(Part 2 of 2)

This is the second in a two-part series sharing co-parenting tips on ways to reduce stress—particularly for children—during the holidays. Part one covers making a child-focused holiday plan. Part two, below, features tips for working together effectively as a team. Read Part one here.

by Stacey Bouchet, PhD for Dadspadblog.com – With the holidays in full swing, spending time with family and loved-ones and participating in old and new family traditions begin to fill our calendars. As adults, it’s important to remember that the children in our families are also developing memories that will last a lifetime during the holiday season, and, naturally, we want them to be positive memories. Holidays can, however, also include stress and expectations, which can be exacerbated by conflict or poor communication with a former spouse, partner, and/or extended family members.

When coordinating and planning over the holiday season, the most important thing to keep in mind is that you both want what is in the best interest of your children, and part of that involves you working as a team. Here are some tips to help make that process a little be easier.

New Is Okay

  • Create new traditions. If you are no longer romantically involved with your child’s parent, and especially if your living arrangements have changed, instead of trying to carry old traditions forward, acknowledge to your children that things are different now and build new traditions and rituals. No, it may not be the same as before, but it can still be happy and meaningful.

You Can Work Together!

  • Don’t compete, cooperate. Do not try to “out-Santa” the other parent. Your children are not prizes to be won, and when you give in to the urge to compete with your ex, everyone loses. It’s best to discuss and agree on what gifts will be purchased. Note, however, that one parent should not be made to feel guilty if they are not in a financial position to purchase a gift that the other parent suggests.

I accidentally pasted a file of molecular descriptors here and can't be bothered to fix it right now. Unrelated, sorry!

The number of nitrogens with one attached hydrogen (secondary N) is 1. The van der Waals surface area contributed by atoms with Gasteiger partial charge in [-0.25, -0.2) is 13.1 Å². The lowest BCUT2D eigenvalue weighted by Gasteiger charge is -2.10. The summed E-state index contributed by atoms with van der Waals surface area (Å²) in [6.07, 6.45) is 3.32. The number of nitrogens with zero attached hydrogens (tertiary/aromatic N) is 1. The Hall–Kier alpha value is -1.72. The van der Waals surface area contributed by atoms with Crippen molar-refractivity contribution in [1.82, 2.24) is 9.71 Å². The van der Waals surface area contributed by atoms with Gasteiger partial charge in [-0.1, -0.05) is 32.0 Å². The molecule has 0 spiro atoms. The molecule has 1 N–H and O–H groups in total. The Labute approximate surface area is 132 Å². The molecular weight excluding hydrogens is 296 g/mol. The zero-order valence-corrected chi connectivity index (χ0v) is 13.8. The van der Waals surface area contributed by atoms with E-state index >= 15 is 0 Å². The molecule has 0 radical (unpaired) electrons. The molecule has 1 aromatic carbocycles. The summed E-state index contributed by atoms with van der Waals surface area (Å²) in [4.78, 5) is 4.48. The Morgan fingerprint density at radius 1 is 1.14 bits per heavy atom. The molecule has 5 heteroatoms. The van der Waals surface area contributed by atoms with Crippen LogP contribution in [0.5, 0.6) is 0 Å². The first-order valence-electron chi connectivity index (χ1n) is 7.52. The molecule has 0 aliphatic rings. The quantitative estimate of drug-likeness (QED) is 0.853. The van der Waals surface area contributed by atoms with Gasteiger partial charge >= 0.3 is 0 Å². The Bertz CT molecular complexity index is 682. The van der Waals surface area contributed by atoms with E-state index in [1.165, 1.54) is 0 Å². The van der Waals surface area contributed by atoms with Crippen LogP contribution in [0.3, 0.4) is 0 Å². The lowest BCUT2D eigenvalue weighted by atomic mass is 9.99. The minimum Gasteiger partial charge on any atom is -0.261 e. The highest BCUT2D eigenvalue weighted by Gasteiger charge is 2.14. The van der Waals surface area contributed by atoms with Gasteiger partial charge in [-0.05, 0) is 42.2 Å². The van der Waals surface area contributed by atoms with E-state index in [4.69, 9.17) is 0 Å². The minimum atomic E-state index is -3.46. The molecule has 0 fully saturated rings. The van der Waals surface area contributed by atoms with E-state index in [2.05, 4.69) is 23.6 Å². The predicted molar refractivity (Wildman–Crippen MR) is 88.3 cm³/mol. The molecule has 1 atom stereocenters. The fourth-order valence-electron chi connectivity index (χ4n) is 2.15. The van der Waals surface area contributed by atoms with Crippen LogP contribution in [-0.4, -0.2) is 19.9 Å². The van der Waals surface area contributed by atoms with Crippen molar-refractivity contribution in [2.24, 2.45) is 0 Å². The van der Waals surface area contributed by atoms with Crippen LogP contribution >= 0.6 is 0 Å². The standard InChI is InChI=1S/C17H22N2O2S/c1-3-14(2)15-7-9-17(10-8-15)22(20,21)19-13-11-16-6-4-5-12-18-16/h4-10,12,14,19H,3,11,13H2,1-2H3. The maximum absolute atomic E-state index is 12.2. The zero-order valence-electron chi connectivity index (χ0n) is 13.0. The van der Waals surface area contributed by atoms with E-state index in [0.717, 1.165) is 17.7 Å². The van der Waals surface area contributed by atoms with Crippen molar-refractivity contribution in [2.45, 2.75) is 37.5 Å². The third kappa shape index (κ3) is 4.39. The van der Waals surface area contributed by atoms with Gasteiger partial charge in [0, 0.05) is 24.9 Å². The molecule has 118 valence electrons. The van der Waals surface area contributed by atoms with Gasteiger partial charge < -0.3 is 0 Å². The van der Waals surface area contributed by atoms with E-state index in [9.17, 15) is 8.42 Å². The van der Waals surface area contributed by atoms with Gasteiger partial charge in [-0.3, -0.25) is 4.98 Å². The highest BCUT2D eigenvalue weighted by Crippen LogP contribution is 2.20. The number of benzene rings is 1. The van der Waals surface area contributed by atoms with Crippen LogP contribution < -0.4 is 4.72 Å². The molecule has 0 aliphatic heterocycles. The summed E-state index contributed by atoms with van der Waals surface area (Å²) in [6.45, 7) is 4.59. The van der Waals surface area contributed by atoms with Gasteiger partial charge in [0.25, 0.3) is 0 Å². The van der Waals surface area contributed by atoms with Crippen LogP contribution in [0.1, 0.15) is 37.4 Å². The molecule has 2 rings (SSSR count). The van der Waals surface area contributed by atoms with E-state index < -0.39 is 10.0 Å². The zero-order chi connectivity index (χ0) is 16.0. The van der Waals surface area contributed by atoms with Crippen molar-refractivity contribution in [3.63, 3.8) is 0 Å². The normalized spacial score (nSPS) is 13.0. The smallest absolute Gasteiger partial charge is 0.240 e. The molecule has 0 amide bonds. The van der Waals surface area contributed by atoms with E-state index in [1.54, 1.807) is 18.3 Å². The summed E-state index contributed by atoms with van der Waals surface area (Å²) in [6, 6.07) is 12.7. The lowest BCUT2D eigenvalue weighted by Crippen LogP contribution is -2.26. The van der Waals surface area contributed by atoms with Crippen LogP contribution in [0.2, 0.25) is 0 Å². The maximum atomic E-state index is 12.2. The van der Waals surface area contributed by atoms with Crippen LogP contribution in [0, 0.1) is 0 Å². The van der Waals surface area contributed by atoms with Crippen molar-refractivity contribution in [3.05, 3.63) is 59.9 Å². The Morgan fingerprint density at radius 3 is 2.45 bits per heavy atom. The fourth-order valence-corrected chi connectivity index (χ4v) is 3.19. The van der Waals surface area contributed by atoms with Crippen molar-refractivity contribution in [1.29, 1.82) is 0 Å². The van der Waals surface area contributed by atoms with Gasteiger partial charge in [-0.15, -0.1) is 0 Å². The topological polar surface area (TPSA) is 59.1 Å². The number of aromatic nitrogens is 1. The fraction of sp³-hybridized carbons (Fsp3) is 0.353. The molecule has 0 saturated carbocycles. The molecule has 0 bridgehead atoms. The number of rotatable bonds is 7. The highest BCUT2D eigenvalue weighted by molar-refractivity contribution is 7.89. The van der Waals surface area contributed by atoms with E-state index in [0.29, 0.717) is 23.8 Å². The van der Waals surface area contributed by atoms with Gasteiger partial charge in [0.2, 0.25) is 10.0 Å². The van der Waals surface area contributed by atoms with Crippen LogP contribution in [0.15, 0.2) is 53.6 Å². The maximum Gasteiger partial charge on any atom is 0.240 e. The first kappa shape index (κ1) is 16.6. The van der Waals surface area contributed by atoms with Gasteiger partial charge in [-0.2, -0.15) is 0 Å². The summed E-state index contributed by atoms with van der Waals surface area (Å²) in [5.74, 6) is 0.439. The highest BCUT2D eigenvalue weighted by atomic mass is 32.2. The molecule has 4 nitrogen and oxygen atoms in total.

• Listen to your children. Even a child who is well adjusted may become distressed during the holidays. Don’t panic and don’t try to minimize what your child is feeling. Let them talk about it. Listen. And never get into the blame game in front of your kids. Even if you no longer get along with your former partner, for your child, that’s still his or her mom or dad. On the other hand, don’t over indulge your children or waiver on the agreed upon plan because of a sense of guilt.
  • Commend each other for putting your children first. No one is perfect, and guess what?  No one typically has a perfect holiday! Accept that there may be stressful moments, mix-ups, etc. Take a deep breath, smile, and keep moving forward.
  • Take the high road. Remember that you only have control over you and your behaviors. Even if you don’t personally like your child’s other parent, you can set a wonderful example for your children by purchasing a gift for your child to give to his or her parent or help your child make a present. If you really want to go the extra “diplomatic mile,” do the same for any significant other in your ex’s life that will be spending time with your child during the holidays. Consider inviting your child’s mother/father over for brunch or meeting at a “neutral” place for coffee or a snack for a short time before your children are exchanged.
  • Small gestures can go a long way. What your children want more than anything is to see their parents getting along and respecting one another, regardless of their romantic or marital status. These are the kinds of gifts that truly keep on giving.

Share your holiday, parenting, and co-parenting successes and tips with other parents on our Facebook page or twitter.

Posted by Stacey Bouchet, PhD

Dr. Bouchet is the Lead Research Consultant at Fathers Incorporated and the Founder and Principal Consultant of Bouchet and Associates—Strategic Consulting for Social Change. She has written extensively on issues related to fathers, family strengthening, and vulnerable populations. She provides training, technical assistance, writing, research, and evaluation to the Health and Human Services field.

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